‘I did a pub called Kitty Witches in Great Yarmouth with my mates on a few dinner time sessions back in June 1982. The pub was a small and single roomed with the bar facing. There were lots of witches hanging from the ceiling and they were also for sale. The pub was a Whitbread tied house and was in the middle of town. I would be very interested if you could let me know what happened to this pub.’ Alan Winfield
The building is still there, and still operating as a licensed premises, under the name Liberty’s Rock Cafe.
The extremely comprehensive Norfolk Public Houses website, referencing local licensing documents, suggests, however, that Alan’s memory of the date might be incorrect, as it was trading as The Lion & Lamb until 1987, when it looked something like this:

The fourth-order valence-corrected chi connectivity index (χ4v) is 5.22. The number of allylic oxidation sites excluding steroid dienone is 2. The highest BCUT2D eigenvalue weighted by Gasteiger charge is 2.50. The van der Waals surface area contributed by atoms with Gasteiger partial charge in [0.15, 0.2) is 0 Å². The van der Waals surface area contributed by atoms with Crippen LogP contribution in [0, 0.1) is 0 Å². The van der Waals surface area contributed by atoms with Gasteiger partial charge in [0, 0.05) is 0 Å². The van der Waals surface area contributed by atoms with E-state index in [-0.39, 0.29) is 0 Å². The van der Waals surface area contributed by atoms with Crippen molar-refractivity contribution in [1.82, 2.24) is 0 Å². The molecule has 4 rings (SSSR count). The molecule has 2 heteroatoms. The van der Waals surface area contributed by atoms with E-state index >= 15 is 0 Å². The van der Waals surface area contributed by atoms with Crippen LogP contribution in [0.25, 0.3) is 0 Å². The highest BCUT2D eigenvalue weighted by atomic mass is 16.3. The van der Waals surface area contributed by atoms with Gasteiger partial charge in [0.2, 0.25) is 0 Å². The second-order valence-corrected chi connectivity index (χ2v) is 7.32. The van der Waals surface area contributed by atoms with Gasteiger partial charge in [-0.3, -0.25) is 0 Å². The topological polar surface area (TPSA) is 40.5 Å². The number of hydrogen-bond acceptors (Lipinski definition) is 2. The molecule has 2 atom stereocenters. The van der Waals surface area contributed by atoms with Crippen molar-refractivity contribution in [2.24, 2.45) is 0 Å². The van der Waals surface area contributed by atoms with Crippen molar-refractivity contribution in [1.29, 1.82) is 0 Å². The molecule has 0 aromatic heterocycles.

The 'Lion and Lamb' pub on King Street in Jan 1975.
Batsford published a whole series of guides to pubs in the South and East of England in the 1960s. Vincent Jones wrote the guide to East Anglia and here are some nuggets that caught our eye.
→ Introduction:‘Houses owned by all sorts of brewers are here; but there is a preference for those which belong to East Anglian breweries and sell East Anglian beer. This choice is purely personal.’ Buying local, resisting monopoly — the SPBW-CAMRA tendency?
→ Sorrel Horse, Barham, Suffolk:‘Those who fear that the bread and cheese and pickles pub has altogether disappeared may take courage for here one is and a very fine one too.’ We can’t recall the last time we found a pub like this though we remember them from childhood.
→ Queen’s Head, Blyford, Suffolk:‘Among the snacks he is noted for his Scotch eggs.’
→ Lord Nelson, Burnham Thorpe, Norfolk:‘They are mainly drinkers of mild ale in this area: it is drawn from the cask.’ More evidence of the East Country as mild territory; interesting to note cask, draught and ‘drawn from the wood’ are used interchangeably throughout. (More on the development of the language around cask/keg here.)